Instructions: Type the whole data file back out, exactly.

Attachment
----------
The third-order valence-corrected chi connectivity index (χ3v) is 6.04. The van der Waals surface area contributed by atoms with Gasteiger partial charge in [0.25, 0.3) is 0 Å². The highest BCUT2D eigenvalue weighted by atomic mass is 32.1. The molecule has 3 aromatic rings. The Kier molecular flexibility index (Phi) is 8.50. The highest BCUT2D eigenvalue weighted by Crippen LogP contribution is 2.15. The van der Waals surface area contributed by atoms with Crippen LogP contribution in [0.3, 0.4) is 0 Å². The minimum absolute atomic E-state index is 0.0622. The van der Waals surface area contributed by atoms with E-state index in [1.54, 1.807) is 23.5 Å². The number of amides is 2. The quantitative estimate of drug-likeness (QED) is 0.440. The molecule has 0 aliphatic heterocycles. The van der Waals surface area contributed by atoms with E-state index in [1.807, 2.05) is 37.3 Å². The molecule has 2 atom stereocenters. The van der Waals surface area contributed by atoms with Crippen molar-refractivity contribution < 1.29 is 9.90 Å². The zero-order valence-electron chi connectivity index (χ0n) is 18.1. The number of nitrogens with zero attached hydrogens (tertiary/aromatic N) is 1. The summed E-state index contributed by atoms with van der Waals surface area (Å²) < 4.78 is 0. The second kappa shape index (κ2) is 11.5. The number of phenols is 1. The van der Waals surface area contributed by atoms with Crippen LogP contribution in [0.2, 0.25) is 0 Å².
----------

The third-order valence-corrected chi connectivity index (χ3v) is 6.04. The van der Waals surface area contributed by atoms with Gasteiger partial charge in [0.25, 0.3) is 0 Å². The highest BCUT2D eigenvalue weighted by atomic mass is 32.1. The molecule has 3 aromatic rings. The Kier molecular flexibility index (Phi) is 8.50. The highest BCUT2D eigenvalue weighted by Crippen LogP contribution is 2.15. The van der Waals surface area contributed by atoms with Crippen LogP contribution in [0.3, 0.4) is 0 Å². The minimum absolute atomic E-state index is 0.0622. The van der Waals surface area contributed by atoms with E-state index in [1.54, 1.807) is 23.5 Å². The number of amides is 2. The quantitative estimate of drug-likeness (QED) is 0.440. The molecule has 0 aliphatic heterocycles. The van der Waals surface area contributed by atoms with E-state index in [1.807, 2.05) is 37.3 Å². The molecule has 2 atom stereocenters. The van der Waals surface area contributed by atoms with Crippen molar-refractivity contribution < 1.29 is 9.90 Å². The zero-order valence-electron chi connectivity index (χ0n) is 18.1. The number of nitrogens with zero attached hydrogens (tertiary/aromatic N) is 1. The summed E-state index contributed by atoms with van der Waals surface area (Å²) < 4.78 is 0. The second kappa shape index (κ2) is 11.5. The number of phenols is 1. The van der Waals surface area contributed by atoms with Crippen LogP contribution in [0.2, 0.25) is 0 Å².